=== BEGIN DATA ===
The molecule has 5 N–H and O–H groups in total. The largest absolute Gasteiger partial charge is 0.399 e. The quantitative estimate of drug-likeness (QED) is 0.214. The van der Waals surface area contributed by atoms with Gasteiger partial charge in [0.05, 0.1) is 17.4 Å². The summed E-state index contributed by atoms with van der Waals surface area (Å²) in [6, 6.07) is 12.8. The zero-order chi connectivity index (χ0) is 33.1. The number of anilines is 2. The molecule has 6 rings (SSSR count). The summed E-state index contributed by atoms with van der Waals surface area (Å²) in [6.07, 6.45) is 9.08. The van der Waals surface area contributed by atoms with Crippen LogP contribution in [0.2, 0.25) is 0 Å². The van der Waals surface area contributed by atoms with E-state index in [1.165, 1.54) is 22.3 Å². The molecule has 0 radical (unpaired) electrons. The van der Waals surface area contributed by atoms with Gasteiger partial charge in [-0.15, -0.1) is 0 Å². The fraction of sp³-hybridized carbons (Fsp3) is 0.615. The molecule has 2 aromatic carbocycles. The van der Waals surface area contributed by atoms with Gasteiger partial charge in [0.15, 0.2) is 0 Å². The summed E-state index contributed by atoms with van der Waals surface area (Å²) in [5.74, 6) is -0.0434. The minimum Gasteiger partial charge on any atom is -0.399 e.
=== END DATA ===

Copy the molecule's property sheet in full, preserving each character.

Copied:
The molecule has 5 N–H and O–H groups in total. The largest absolute Gasteiger partial charge is 0.399 e. The quantitative estimate of drug-likeness (QED) is 0.214. The van der Waals surface area contributed by atoms with Gasteiger partial charge in [0.05, 0.1) is 17.4 Å². The summed E-state index contributed by atoms with van der Waals surface area (Å²) in [6, 6.07) is 12.8. The zero-order chi connectivity index (χ0) is 33.1. The number of anilines is 2. The molecule has 6 rings (SSSR count). The summed E-state index contributed by atoms with van der Waals surface area (Å²) in [6.07, 6.45) is 9.08. The van der Waals surface area contributed by atoms with Crippen LogP contribution in [0.2, 0.25) is 0 Å². The van der Waals surface area contributed by atoms with E-state index in [1.165, 1.54) is 22.3 Å². The molecule has 0 radical (unpaired) electrons. The van der Waals surface area contributed by atoms with Gasteiger partial charge in [-0.15, -0.1) is 0 Å². The fraction of sp³-hybridized carbons (Fsp3) is 0.615. The molecule has 2 aromatic carbocycles. The van der Waals surface area contributed by atoms with Gasteiger partial charge in [0.15, 0.2) is 0 Å². The summed E-state index contributed by atoms with van der Waals surface area (Å²) in [5.74, 6) is -0.0434. The minimum Gasteiger partial charge on any atom is -0.399 e.